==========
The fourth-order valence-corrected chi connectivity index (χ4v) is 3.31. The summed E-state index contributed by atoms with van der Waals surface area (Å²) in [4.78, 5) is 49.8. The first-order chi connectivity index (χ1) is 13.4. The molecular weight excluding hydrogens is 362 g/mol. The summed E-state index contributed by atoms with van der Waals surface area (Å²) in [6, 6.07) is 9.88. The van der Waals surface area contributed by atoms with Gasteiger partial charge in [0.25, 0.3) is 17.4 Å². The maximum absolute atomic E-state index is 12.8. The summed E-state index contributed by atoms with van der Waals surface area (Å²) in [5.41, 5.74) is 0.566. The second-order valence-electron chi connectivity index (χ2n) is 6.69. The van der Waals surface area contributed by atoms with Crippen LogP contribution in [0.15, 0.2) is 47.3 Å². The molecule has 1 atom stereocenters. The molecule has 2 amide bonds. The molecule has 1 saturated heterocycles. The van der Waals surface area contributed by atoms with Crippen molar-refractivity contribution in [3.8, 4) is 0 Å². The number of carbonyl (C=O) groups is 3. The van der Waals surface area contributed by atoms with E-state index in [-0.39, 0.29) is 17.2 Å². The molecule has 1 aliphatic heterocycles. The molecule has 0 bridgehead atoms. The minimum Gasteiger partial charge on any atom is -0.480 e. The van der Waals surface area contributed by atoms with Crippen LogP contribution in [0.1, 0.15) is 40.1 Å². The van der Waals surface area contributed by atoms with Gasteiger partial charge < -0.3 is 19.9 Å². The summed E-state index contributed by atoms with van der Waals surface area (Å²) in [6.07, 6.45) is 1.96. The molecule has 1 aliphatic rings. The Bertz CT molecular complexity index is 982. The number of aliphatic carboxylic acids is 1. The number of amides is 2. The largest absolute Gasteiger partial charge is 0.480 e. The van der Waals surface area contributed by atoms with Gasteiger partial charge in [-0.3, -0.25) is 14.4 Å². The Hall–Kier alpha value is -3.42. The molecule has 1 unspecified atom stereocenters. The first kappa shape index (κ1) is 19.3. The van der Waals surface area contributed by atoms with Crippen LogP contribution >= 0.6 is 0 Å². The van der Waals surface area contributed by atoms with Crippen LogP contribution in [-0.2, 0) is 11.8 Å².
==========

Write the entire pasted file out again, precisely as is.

The fourth-order valence-corrected chi connectivity index (χ4v) is 3.31. The summed E-state index contributed by atoms with van der Waals surface area (Å²) in [4.78, 5) is 49.8. The first-order chi connectivity index (χ1) is 13.4. The molecular weight excluding hydrogens is 362 g/mol. The summed E-state index contributed by atoms with van der Waals surface area (Å²) in [6, 6.07) is 9.88. The van der Waals surface area contributed by atoms with Gasteiger partial charge in [0.25, 0.3) is 17.4 Å². The maximum absolute atomic E-state index is 12.8. The summed E-state index contributed by atoms with van der Waals surface area (Å²) in [5.41, 5.74) is 0.566. The second-order valence-electron chi connectivity index (χ2n) is 6.69. The van der Waals surface area contributed by atoms with Crippen LogP contribution in [0.15, 0.2) is 47.3 Å². The molecule has 1 atom stereocenters. The molecule has 2 amide bonds. The molecule has 1 saturated heterocycles. The van der Waals surface area contributed by atoms with Crippen molar-refractivity contribution in [3.8, 4) is 0 Å². The number of carbonyl (C=O) groups is 3. The van der Waals surface area contributed by atoms with E-state index in [-0.39, 0.29) is 17.2 Å². The molecule has 1 aliphatic heterocycles. The molecule has 0 bridgehead atoms. The minimum Gasteiger partial charge on any atom is -0.480 e. The van der Waals surface area contributed by atoms with Crippen LogP contribution in [0.1, 0.15) is 40.1 Å². The van der Waals surface area contributed by atoms with Gasteiger partial charge < -0.3 is 19.9 Å². The summed E-state index contributed by atoms with van der Waals surface area (Å²) in [6.07, 6.45) is 1.96. The molecule has 1 aliphatic rings. The Bertz CT molecular complexity index is 982. The number of aliphatic carboxylic acids is 1. The number of amides is 2. The largest absolute Gasteiger partial charge is 0.480 e. The van der Waals surface area contributed by atoms with Gasteiger partial charge in [-0.3, -0.25) is 14.4 Å². The Hall–Kier alpha value is -3.42. The molecule has 1 unspecified atom stereocenters. The first kappa shape index (κ1) is 19.3. The van der Waals surface area contributed by atoms with Crippen LogP contribution >= 0.6 is 0 Å². The van der Waals surface area contributed by atoms with Crippen LogP contribution in [-0.2, 0) is 11.8 Å².